Piggy bank-raiding parents are plundering nearly £50 a year typically from their children’s savings, a survey has found.
A survey of parents with children aged between four and 16 found three-fifths (60%) of mums and dads admit to dipping into their offsprings’ savings.
The average amount taken by parents over a 12-month period is £46.20, according to the research from Nationwide Building Society.
Paying the school lunch money, needing loose change for parking and covering school trips are the most common reasons for parents dipping into piggy banks, the research found.
Other reasons include donating to school charity days and paying for clubs and societies.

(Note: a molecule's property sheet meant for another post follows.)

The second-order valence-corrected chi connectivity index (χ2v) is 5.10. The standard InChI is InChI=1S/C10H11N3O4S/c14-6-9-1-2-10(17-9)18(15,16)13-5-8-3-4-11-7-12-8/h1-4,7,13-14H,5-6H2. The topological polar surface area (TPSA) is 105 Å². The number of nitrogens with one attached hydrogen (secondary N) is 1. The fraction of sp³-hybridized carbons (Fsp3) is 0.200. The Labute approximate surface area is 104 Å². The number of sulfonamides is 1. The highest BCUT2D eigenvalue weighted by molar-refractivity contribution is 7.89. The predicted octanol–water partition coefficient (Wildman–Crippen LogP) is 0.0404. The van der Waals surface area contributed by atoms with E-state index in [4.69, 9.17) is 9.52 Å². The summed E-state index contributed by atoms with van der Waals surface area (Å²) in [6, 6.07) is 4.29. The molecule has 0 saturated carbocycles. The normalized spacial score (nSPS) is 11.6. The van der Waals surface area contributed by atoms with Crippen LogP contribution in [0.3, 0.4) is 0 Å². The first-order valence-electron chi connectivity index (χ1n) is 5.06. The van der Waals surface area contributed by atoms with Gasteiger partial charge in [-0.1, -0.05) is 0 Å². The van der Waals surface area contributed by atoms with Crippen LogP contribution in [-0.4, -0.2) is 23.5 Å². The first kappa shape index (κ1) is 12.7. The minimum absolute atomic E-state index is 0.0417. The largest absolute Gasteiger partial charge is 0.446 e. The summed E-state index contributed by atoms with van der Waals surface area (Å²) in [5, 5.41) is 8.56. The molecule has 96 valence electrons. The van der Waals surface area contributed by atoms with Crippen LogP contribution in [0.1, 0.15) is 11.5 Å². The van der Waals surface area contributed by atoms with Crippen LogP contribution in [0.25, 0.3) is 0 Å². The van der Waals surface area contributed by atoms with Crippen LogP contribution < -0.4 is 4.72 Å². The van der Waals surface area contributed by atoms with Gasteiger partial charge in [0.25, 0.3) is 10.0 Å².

And more than a third (34%) of parents do not always pay the money back. A quarter (25%) owe their children £25 or more, while one in 20 (5%) admit to being in debt to their child to the tune of £100 or more.
Fathers tend to take more than mothers and they are also less likely to top their child’s piggy bank back up afterwards, the Nationwide Financial Planning survey found.
One in five (20%) parents admit to pilfering £60 or more annually, while just over a fifth (21%) raid the piggy bank at least twice a month.
Nearly two fifths of (39%) parents said their child had noticed the money had gone missing.